The late romantic French composer Alberic Magnard (1865-1914) has been experiencing a bit of a revival in the last couple of decades. Magnard was born to a wealthy Paris family, studied under several important French musicians, with Vincent d'Indy probably representing the most important influence, published a sparing amount of music (just 22 publications), and died a national hero when in 1914 he personally defended his estate against German soldiers. Magnard's compositions existed in a penumbra of the repertoire for decades after he was shot by those soldiers. I have a French-obsessed music history book from about 1970 which doesn't mention him by name. This Plasson disc was part of a revival effort, an effort that apparently has been reasonably successful, with three CDs of Magnard's four symphonies currently available and performances and recordings of his other works gradually appearing.
So is this mini-hype justified? This Plasson disc is my first encounter with Magnard's music. First of all, he is without doubt a sophisticated and skilled artist. The orchestration is imaginative and well-done, the development of the themes is sophisticated and the structures are ambitious and successfully implemented. Stylistically, he is a late Romantic composer. I found myself surprised to here touches of Mahler-style in the 3rd symphony (1896 - to be clear, there is next to no chance that Magnard was exposed to Mahler, so this is a simultaneous independent choice of certain stylistic devices by two musicians) and also early Sibelius in the scherzo (track 6) of the 3rd (same comment applies - Magnard is unlikely to have known any music by the Finn). But Magnard's music has its own identity. Particularly impressive was the opening allegro of the 3rd symphony (track 5), with an introduction constructed from fifths in the winds, laced with faster themes in the strings. I also enjoyed the scherzo of the 1st symphony (1890). Note that both of these works were written relatively early in Magnard's career, done at ages of 25 and 30 respectively, so neither of these works are culminating points of Alberic's career.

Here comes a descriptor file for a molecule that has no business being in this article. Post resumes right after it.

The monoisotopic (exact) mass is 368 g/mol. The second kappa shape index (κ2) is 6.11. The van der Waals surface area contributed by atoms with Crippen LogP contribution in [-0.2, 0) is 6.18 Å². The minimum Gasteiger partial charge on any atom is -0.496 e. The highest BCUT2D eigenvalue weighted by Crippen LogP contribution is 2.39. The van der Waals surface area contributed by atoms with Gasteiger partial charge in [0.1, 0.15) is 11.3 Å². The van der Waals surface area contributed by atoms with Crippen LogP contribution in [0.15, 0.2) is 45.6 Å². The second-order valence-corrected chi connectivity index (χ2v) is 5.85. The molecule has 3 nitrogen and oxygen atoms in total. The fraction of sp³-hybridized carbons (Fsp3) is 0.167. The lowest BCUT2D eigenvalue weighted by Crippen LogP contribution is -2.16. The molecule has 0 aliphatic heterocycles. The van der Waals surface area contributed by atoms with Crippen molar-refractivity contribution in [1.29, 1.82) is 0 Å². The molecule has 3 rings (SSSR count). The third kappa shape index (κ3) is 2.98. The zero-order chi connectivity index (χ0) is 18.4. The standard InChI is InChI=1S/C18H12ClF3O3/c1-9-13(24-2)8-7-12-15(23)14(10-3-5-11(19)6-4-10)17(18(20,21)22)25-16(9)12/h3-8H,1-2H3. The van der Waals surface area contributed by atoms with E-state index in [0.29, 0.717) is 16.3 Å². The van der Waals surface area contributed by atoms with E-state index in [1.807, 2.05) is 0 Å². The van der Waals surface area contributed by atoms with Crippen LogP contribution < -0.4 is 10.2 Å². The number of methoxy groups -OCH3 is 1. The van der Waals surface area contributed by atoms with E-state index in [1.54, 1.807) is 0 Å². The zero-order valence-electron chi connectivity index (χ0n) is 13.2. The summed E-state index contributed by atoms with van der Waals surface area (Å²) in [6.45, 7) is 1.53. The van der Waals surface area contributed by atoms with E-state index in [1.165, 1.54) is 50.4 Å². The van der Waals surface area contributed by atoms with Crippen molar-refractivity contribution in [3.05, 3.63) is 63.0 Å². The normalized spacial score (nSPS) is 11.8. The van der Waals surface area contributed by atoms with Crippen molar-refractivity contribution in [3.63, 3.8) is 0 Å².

That said, I am not convinced this is great music. As mentioned, the opening allegro of the 3rd symphony is an ambitious and I think successful effort. But the 3rd loses power as it goes along. I would have a hard time claiming the slow movement (track 7) works, as it is turgid, lengthy and unmemorable. The 1st symphony has its moments. But the music didn't grab me or consistently excite me the way a first-rate composition does. I liked some of it, was lukewarm about others and was indifferent to other sections. The liner notes for whatever reason take a lot of shots at the 1st symphony, but I think it was a decent formative work that show the author has obvious talent and promise. Did he end up putting it all together? I'm uncertain based on the 3rd and will be listening to some later works, especially the late 4th symphony, which seems to have quite a reputation.
Plasson is a consistently good conductor and he and his Toulouse orchestra deliver a solid, effective performance in this EMI disc dating from 1989. You will understand and, taste willing, appreciate Magnard based on the interpretation. Sound is pretty good.